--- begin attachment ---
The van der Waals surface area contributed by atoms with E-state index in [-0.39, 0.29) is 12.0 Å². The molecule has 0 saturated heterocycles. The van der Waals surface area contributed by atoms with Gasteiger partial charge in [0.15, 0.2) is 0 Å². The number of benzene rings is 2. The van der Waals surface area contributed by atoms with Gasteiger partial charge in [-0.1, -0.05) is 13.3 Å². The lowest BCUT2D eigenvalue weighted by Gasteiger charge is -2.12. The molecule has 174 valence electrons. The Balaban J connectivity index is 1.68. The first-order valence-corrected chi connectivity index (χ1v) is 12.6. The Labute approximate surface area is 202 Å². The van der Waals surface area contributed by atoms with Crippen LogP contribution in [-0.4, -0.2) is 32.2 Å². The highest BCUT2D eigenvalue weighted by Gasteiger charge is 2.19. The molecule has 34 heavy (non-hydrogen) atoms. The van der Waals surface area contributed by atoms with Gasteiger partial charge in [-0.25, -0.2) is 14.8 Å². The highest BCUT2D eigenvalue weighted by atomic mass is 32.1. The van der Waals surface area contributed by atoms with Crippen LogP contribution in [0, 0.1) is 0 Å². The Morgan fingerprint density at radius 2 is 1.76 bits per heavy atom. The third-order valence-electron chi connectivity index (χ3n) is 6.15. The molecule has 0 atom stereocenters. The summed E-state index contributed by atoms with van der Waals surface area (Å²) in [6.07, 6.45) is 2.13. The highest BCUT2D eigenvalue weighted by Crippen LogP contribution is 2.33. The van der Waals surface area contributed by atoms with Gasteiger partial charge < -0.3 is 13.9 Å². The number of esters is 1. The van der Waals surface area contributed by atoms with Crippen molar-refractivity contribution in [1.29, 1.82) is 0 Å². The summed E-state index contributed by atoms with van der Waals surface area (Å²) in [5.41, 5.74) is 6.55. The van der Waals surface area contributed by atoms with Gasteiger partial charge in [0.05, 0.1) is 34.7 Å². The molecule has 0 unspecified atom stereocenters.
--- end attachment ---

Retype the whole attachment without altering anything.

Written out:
The van der Waals surface area contributed by atoms with E-state index in [-0.39, 0.29) is 12.0 Å². The molecule has 0 saturated heterocycles. The van der Waals surface area contributed by atoms with Gasteiger partial charge in [0.15, 0.2) is 0 Å². The number of benzene rings is 2. The van der Waals surface area contributed by atoms with Gasteiger partial charge in [-0.1, -0.05) is 13.3 Å². The lowest BCUT2D eigenvalue weighted by Gasteiger charge is -2.12. The molecule has 174 valence electrons. The Balaban J connectivity index is 1.68. The first-order valence-corrected chi connectivity index (χ1v) is 12.6. The Labute approximate surface area is 202 Å². The van der Waals surface area contributed by atoms with Crippen LogP contribution in [-0.4, -0.2) is 32.2 Å². The highest BCUT2D eigenvalue weighted by Gasteiger charge is 2.19. The molecule has 34 heavy (non-hydrogen) atoms. The van der Waals surface area contributed by atoms with Gasteiger partial charge in [-0.25, -0.2) is 14.8 Å². The highest BCUT2D eigenvalue weighted by atomic mass is 32.1. The van der Waals surface area contributed by atoms with Crippen LogP contribution in [0, 0.1) is 0 Å². The Morgan fingerprint density at radius 2 is 1.76 bits per heavy atom. The third-order valence-electron chi connectivity index (χ3n) is 6.15. The molecule has 0 atom stereocenters. The summed E-state index contributed by atoms with van der Waals surface area (Å²) in [6.07, 6.45) is 2.13. The highest BCUT2D eigenvalue weighted by Crippen LogP contribution is 2.33. The van der Waals surface area contributed by atoms with Gasteiger partial charge < -0.3 is 13.9 Å². The number of esters is 1. The van der Waals surface area contributed by atoms with Crippen molar-refractivity contribution in [1.29, 1.82) is 0 Å². The summed E-state index contributed by atoms with van der Waals surface area (Å²) in [5.41, 5.74) is 6.55. The van der Waals surface area contributed by atoms with Gasteiger partial charge in [0.05, 0.1) is 34.7 Å². The molecule has 0 unspecified atom stereocenters.